Nintendo talked a lot about the Wii U yesterday, but there was one big topic they didn't cover: the MiiVerse, the console's version of a social network.
Turns out you'll see it as soon as you boot up the Wii U. In fact, according to Nintendo of America president Reggie Fils-Aime, who sat down with us at Kotaku's offices this afternoon, the machine's login screen is one big social network.
"When you turn on your Wii U, let's assume that you're connected," he said, "so when you turn on your Wii U what you're gonna see is that home screen with all of the Miis and the MiiVerse community, and what's trending, kind of the key comments that have bubbled up through the system. So as long as you're in a connected environment, that's the first screen you see."
Sounds like a Facebook newsfeed, doesn't it? Fils-Aime says the community of people will be curated by both you and Nintendo, not unlike your Facebook or Twitter. Seems to mesh well with Stephen's theory that Nintendo is trying to create its own social networking giant.
So who are the Miis invading your homepage? "These are your friends, these are people who have high reputation within the site, and so we've curated for you to see those messages," Fils-Aime said.
"So like Reggie Fils-Aime?" I asked.
Sure. "We could also do some messages directly from Nintendo to that point," he said.
In addition to the Miis, Fils-Aime says there will be "what we're calling 'tiles.'"
"These'll be the key games that the community are playing, buzzing about," he said. "Because of the deep linkage through Nintendo TVii with video services, these could also be movies. They could be TV shows, could be a range of different content, but it's bubbling up through the community, with the exception of — I think the maximum of three tiles that we might be sending in terms of Nintendo thinking that something's interesting."
So that's the start-up screen. To get to the rest of your content — like the game in your drive, the newly announced Nintendo TVii and the digital eShop — you'll have to hit the home button. There are no channels on Wii U like there were on the Wii; instead you'll have "options for where you wanna go from there," Fils-Aime said. You could jump straight to Netflix, for example, or go into the separate MiiVerse application for more social options.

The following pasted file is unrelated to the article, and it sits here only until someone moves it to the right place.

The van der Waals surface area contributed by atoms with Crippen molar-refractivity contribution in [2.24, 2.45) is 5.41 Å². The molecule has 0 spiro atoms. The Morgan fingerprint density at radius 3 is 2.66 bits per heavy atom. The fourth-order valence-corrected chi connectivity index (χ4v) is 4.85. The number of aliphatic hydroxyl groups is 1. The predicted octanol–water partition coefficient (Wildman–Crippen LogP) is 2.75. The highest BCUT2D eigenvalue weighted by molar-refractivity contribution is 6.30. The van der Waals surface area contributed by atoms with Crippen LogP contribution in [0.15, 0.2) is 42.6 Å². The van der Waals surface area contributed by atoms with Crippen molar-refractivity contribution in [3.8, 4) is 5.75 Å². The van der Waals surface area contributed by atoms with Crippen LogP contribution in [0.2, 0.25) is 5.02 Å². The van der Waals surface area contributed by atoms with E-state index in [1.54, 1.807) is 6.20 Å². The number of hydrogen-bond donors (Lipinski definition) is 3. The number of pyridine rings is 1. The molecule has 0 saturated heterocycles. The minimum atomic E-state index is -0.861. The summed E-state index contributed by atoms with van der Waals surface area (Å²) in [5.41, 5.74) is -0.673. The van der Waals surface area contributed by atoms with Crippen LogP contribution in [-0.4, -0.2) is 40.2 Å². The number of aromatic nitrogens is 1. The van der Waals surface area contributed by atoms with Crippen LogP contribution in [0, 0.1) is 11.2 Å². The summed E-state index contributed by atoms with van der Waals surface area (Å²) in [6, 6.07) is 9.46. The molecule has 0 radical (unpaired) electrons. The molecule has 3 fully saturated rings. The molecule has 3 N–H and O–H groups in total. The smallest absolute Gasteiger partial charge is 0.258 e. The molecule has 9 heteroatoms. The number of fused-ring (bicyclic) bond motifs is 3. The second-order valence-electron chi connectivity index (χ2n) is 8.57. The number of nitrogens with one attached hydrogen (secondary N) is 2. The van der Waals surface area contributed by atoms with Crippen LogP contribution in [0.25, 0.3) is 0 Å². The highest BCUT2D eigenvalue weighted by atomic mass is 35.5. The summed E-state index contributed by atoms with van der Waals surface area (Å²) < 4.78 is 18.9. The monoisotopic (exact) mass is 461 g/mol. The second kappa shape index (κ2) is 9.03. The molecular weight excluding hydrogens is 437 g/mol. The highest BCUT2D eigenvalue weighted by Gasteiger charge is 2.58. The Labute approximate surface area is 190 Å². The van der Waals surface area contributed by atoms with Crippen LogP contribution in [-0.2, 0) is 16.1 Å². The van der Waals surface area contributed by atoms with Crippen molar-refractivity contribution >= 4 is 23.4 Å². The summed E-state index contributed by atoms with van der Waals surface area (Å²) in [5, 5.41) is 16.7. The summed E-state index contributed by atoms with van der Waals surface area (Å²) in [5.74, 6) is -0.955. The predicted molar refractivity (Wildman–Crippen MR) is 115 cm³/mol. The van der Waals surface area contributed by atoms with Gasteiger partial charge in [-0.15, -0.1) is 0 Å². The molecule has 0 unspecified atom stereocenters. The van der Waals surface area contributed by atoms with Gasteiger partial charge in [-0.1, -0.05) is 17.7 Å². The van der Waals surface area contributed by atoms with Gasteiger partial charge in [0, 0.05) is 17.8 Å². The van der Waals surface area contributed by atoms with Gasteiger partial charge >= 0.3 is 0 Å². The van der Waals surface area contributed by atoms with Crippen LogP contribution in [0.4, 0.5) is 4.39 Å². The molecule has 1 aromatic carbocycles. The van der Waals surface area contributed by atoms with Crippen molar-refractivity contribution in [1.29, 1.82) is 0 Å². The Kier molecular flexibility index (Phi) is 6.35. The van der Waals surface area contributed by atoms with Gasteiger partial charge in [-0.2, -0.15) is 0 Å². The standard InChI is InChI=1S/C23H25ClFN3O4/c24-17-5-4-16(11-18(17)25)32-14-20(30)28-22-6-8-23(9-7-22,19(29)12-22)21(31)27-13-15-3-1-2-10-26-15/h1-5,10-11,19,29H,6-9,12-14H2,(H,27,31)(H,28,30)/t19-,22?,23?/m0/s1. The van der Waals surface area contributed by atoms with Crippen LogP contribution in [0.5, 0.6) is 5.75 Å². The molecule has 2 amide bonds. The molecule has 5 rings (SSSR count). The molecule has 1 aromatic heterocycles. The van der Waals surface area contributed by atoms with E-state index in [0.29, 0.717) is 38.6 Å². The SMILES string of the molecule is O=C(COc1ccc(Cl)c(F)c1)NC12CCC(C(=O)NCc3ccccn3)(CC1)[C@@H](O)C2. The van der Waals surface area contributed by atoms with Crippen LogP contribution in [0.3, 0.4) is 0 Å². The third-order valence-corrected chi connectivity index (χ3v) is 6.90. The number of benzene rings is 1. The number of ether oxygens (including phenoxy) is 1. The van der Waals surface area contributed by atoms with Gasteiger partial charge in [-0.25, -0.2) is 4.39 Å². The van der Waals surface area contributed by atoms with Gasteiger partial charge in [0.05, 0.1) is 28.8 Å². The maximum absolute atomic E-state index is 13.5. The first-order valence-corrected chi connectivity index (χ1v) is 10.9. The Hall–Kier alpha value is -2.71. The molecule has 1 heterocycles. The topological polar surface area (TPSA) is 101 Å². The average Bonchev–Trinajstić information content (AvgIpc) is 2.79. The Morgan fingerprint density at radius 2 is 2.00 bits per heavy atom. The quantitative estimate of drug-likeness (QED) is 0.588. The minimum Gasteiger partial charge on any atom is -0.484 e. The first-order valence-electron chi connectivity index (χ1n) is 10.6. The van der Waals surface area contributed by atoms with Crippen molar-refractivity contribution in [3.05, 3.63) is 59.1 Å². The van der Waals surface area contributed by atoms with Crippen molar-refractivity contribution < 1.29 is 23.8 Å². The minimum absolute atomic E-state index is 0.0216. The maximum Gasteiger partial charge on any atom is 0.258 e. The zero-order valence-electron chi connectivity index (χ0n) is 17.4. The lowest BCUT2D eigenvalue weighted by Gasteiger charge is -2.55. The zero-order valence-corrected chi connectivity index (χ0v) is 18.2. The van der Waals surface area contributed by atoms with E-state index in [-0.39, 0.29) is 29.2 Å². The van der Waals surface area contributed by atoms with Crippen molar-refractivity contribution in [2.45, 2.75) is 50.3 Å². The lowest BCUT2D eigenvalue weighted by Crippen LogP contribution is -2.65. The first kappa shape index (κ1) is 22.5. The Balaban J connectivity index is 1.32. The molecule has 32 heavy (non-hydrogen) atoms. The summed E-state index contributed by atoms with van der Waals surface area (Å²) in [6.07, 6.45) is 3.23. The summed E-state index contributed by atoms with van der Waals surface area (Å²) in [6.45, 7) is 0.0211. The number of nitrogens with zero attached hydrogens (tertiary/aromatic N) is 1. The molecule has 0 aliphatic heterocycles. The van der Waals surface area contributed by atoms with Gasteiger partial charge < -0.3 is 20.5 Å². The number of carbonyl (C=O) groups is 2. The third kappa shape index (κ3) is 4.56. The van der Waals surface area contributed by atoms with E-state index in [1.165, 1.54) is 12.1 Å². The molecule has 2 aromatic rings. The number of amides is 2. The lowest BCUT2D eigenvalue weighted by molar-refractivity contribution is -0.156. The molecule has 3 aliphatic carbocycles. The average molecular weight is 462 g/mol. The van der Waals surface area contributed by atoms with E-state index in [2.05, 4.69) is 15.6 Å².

This MiiVerse application won't resemble Nintendo TVii in terms of interface or options, but it will let you send messages, see what your friends are doing, and recommend games to the people you know.
As we've seen, New Super Mario Bros. U uses the MiiVerse in an interesting way: as you walk through the world map, you'll see messages from other people offering tips, complaining about how hard a given level is, or even bragging about how awesome they are. Fils-Aime says other games can integrate the MiiVerse in similar fashion, "but it'll be driven by the individual developer."
They'll be showing other examples of how games can integrate the MiiVerse in the near future.
As for online networks? Reggie says the same thing: Stay tuned.
"And by that I mean, it's gonna be best for us to show the specific mechanics, how it works, for me to sit here and try to explain it to you without some nice visuals is gonna take our entire interview time," he said. "The key message I would communicate to your readers would be this: We have spent a lot of time and invested a lot of money to get our connected experiences right. And so when we highlight how the eShop will work, how the Nintendo Network is going to work, I think people are going to be very pleased."
And what about the much-reviled friend codes? Fils-Aime told us during E3 that they will indeed be back, albeit in a more convenient form. But he wouldn't share anything else today.
"We've heard the community feedback on friend codes and we're making it dramatically easier for you to connect with your friends," he said.
We'll have more from our extensive interview with Fils-Aime in the coming days.